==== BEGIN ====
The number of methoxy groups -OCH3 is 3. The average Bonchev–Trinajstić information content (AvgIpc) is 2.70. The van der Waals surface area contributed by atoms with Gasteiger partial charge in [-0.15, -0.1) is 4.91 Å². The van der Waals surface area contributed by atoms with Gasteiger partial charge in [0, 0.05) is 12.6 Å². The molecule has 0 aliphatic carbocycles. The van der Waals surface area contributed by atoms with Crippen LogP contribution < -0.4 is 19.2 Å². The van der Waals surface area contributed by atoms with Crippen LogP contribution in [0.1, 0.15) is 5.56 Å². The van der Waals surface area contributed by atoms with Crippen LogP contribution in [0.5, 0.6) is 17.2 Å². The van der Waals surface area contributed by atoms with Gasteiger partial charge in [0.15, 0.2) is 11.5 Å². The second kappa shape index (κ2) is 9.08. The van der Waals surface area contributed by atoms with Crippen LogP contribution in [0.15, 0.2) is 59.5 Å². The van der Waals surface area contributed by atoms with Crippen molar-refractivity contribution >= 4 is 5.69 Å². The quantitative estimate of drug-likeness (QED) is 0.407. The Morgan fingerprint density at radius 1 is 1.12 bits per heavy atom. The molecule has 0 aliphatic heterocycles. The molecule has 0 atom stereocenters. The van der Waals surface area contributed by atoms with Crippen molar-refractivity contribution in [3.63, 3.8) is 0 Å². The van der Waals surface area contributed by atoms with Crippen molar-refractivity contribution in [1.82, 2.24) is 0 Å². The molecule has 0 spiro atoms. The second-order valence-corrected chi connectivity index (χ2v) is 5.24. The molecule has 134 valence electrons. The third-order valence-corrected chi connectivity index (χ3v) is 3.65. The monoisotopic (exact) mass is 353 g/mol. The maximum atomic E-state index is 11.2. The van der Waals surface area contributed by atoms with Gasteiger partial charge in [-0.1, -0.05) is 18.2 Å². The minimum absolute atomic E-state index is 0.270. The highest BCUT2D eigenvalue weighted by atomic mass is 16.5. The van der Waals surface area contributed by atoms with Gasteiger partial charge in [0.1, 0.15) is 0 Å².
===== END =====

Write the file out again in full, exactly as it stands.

The number of methoxy groups -OCH3 is 3. The average Bonchev–Trinajstić information content (AvgIpc) is 2.70. The van der Waals surface area contributed by atoms with Gasteiger partial charge in [-0.15, -0.1) is 4.91 Å². The van der Waals surface area contributed by atoms with Gasteiger partial charge in [0, 0.05) is 12.6 Å². The molecule has 0 aliphatic carbocycles. The van der Waals surface area contributed by atoms with Crippen LogP contribution < -0.4 is 19.2 Å². The van der Waals surface area contributed by atoms with Crippen LogP contribution in [0.1, 0.15) is 5.56 Å². The van der Waals surface area contributed by atoms with Crippen LogP contribution in [0.5, 0.6) is 17.2 Å². The van der Waals surface area contributed by atoms with Gasteiger partial charge in [0.15, 0.2) is 11.5 Å². The second kappa shape index (κ2) is 9.08. The van der Waals surface area contributed by atoms with Crippen LogP contribution in [0.15, 0.2) is 59.5 Å². The van der Waals surface area contributed by atoms with Crippen molar-refractivity contribution >= 4 is 5.69 Å². The quantitative estimate of drug-likeness (QED) is 0.407. The Morgan fingerprint density at radius 1 is 1.12 bits per heavy atom. The molecule has 0 aliphatic heterocycles. The molecule has 0 atom stereocenters. The van der Waals surface area contributed by atoms with Crippen molar-refractivity contribution in [3.63, 3.8) is 0 Å². The van der Waals surface area contributed by atoms with Crippen molar-refractivity contribution in [1.82, 2.24) is 0 Å². The molecule has 0 spiro atoms. The second-order valence-corrected chi connectivity index (χ2v) is 5.24. The molecule has 134 valence electrons. The third-order valence-corrected chi connectivity index (χ3v) is 3.65. The monoisotopic (exact) mass is 353 g/mol. The maximum atomic E-state index is 11.2. The van der Waals surface area contributed by atoms with Gasteiger partial charge in [-0.1, -0.05) is 18.2 Å². The minimum absolute atomic E-state index is 0.270. The highest BCUT2D eigenvalue weighted by atomic mass is 16.5. The van der Waals surface area contributed by atoms with Gasteiger partial charge in [0.1, 0.15) is 0 Å².